Lenfant et les sortilèges is a one-act opera based on a text by Colette, Ballet pour ma fille, which she submitted to the Paris Opera during World War I as a scenario for a féerie-ballet in search of a composer. Several composers were suggested, but Colette only become enthusiastic when Ravels name was mentioned. The text turned out to be an ideal subject for him. The fanciful score is witty and colorful, full of strange shapes and sounds.
The story, which is both a fantasy and a nightmare, is about a petulant child who is reprimanded by the objects in his room that he has been abusing. After being scolded for not doing his homework, the boy is sent to his room, where he throws a tantrum and destroys the objects around him before going to sleep. He is soon woken up by the unhappy objects, which have all come to life and start to take their revenge. The furniture and decorations threaten and abuse him. Even his books torment him, as his arithmetic homework emerges as a little old man and a chorus of numbers.
In the second part of the work, the room becomes a garden filled with singing animals and trees which all turn against the child. When the boy finally realizes it is better to be nice than naughty, they stop, and the opera ends in a peaceful chorale of reconciliation. The work is a masterly piece of lyric theatre. The story unfolds very quickly, and the music some of the jazziest and most strikingly modern that Ravel ever wrote perfectly captures the fantasies, joys, and fears of the child.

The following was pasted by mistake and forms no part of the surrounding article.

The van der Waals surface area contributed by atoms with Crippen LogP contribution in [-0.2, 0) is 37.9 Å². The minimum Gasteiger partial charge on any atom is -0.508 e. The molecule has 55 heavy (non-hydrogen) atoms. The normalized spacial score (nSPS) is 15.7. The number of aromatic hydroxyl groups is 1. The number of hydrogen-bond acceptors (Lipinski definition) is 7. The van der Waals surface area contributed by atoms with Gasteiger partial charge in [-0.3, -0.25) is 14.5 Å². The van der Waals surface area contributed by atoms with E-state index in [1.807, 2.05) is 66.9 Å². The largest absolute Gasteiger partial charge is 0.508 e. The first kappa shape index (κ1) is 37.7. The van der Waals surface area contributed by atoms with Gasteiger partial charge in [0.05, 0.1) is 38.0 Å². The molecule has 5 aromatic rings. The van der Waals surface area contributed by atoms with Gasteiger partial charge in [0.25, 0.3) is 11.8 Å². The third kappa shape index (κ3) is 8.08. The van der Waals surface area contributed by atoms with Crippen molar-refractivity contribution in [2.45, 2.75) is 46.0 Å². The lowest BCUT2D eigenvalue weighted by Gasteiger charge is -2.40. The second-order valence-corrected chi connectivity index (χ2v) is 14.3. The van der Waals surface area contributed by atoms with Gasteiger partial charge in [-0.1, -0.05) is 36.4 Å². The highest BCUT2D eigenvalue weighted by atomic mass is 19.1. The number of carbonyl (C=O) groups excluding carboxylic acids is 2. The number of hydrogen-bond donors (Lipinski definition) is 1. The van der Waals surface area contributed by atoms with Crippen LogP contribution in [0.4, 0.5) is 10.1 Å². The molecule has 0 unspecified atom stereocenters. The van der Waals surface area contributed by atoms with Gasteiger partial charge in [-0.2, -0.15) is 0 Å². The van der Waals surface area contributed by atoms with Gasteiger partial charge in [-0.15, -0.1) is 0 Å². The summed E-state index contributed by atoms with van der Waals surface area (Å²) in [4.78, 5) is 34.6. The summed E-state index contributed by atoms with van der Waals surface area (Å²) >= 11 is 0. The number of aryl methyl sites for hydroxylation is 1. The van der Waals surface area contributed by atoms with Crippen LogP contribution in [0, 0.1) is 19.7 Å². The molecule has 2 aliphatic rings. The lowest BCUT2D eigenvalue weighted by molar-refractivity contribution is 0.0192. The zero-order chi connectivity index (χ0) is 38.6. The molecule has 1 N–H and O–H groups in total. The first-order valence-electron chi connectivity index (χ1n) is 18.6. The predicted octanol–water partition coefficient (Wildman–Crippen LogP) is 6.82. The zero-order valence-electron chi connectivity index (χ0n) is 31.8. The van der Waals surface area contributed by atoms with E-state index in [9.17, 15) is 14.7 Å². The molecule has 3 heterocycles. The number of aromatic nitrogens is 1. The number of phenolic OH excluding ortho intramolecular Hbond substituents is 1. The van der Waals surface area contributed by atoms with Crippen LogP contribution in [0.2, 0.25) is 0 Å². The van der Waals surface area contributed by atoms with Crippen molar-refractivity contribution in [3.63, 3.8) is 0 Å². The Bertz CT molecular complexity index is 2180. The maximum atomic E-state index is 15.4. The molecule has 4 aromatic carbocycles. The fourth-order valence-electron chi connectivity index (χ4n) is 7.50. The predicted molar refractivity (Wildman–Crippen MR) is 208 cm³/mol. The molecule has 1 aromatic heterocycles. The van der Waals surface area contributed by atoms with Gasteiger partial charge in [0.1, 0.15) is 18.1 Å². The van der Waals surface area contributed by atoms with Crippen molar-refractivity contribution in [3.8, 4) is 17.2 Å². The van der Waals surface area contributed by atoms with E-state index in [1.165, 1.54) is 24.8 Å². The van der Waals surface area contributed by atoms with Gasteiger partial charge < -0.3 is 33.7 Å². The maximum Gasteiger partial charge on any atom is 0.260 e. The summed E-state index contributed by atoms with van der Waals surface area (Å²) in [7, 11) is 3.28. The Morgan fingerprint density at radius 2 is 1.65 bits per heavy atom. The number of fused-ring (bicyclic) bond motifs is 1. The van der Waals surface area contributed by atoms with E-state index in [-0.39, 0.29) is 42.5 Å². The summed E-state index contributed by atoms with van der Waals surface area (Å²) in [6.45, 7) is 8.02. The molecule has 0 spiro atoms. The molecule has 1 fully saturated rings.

In this concert performance, Lorin Maazel made a superb impact, leading the Philharmonic players in an interpretation that beautifully captured the atmospheric magic of Ravels music, bringing out all its wit and charm. Highlights included the jazzy indignation of the broken teapot, the harrowing mutilation of the storybook princess and her fairy tale, and the pulsating life of the nocturnal garden, where the sounds of the night well up nightingales, frogs, toads, the evening breeze, even a screech owl. The New York Choral Artists were wonderful, singing the melancholy chorus of the shepherds and shepherdesses whose wallpaper images have been destroyed by the boy. The members of the Brooklyn Youth Chorus, as the voices of the animated furniture and numbers in the arithmetic textbook, were also excellent. The vibrant mezzo-soprano Suzanne Mentzer brought her rich sound and a delightful mischievousness to the role of the boy, and soprano Patrizia Ciofi excelled in her roles as Fire, the Nightingale and the Princess. The other singers, also singing multiple roles, were also impressive in this completely captivating, totally magical performance.
For the second half of the program, Maazel led a dazzling account of the third (fifth to be written) and most important of Saint-Saënss five symphonies the vigorously romantic Organ Symphony, so-called (erroneously) because of the prominent use of the instrument. In this stunning performance, full of lyrical color and imaginative detail, the thunderous (if not first) entry by New York Philharmonic organist Kent Tritle in the finale made a splendid effect, as Maazel pushed the music forward in a single sweep of great intensity. This was a splendidly opulent performance from beginning to end.
- The performance was preceded by one on October 5
- New York Philharmonic